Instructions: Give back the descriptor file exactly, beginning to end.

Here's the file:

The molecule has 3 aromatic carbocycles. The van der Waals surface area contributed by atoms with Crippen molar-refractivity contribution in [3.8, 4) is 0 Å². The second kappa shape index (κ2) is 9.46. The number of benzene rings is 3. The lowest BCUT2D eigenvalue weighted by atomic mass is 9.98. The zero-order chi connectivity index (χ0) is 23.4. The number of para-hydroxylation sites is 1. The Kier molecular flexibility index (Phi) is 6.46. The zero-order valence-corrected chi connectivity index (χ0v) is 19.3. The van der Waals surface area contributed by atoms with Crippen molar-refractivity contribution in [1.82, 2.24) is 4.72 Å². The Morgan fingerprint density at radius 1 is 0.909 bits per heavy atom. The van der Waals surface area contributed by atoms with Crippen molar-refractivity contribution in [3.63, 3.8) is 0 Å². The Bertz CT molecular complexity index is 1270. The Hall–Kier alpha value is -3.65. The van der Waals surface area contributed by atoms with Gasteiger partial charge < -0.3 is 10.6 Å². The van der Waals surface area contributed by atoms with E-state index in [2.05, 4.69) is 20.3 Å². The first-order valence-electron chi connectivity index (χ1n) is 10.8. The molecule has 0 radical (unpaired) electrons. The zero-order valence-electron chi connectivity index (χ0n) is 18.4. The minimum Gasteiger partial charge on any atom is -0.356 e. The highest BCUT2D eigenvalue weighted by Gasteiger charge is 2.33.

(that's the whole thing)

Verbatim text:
The molecule has 3 aromatic carbocycles. The van der Waals surface area contributed by atoms with Crippen molar-refractivity contribution in [3.8, 4) is 0 Å². The second kappa shape index (κ2) is 9.46. The number of benzene rings is 3. The lowest BCUT2D eigenvalue weighted by atomic mass is 9.98. The zero-order chi connectivity index (χ0) is 23.4. The number of para-hydroxylation sites is 1. The Kier molecular flexibility index (Phi) is 6.46. The zero-order valence-corrected chi connectivity index (χ0v) is 19.3. The van der Waals surface area contributed by atoms with Crippen molar-refractivity contribution in [1.82, 2.24) is 4.72 Å². The Morgan fingerprint density at radius 1 is 0.909 bits per heavy atom. The van der Waals surface area contributed by atoms with Crippen molar-refractivity contribution in [3.63, 3.8) is 0 Å². The Bertz CT molecular complexity index is 1270. The Hall–Kier alpha value is -3.65. The van der Waals surface area contributed by atoms with Gasteiger partial charge < -0.3 is 10.6 Å². The van der Waals surface area contributed by atoms with E-state index in [2.05, 4.69) is 20.3 Å². The first-order valence-electron chi connectivity index (χ1n) is 10.8. The molecule has 0 radical (unpaired) electrons. The zero-order valence-electron chi connectivity index (χ0n) is 18.4. The minimum Gasteiger partial charge on any atom is -0.356 e. The highest BCUT2D eigenvalue weighted by Gasteiger charge is 2.33.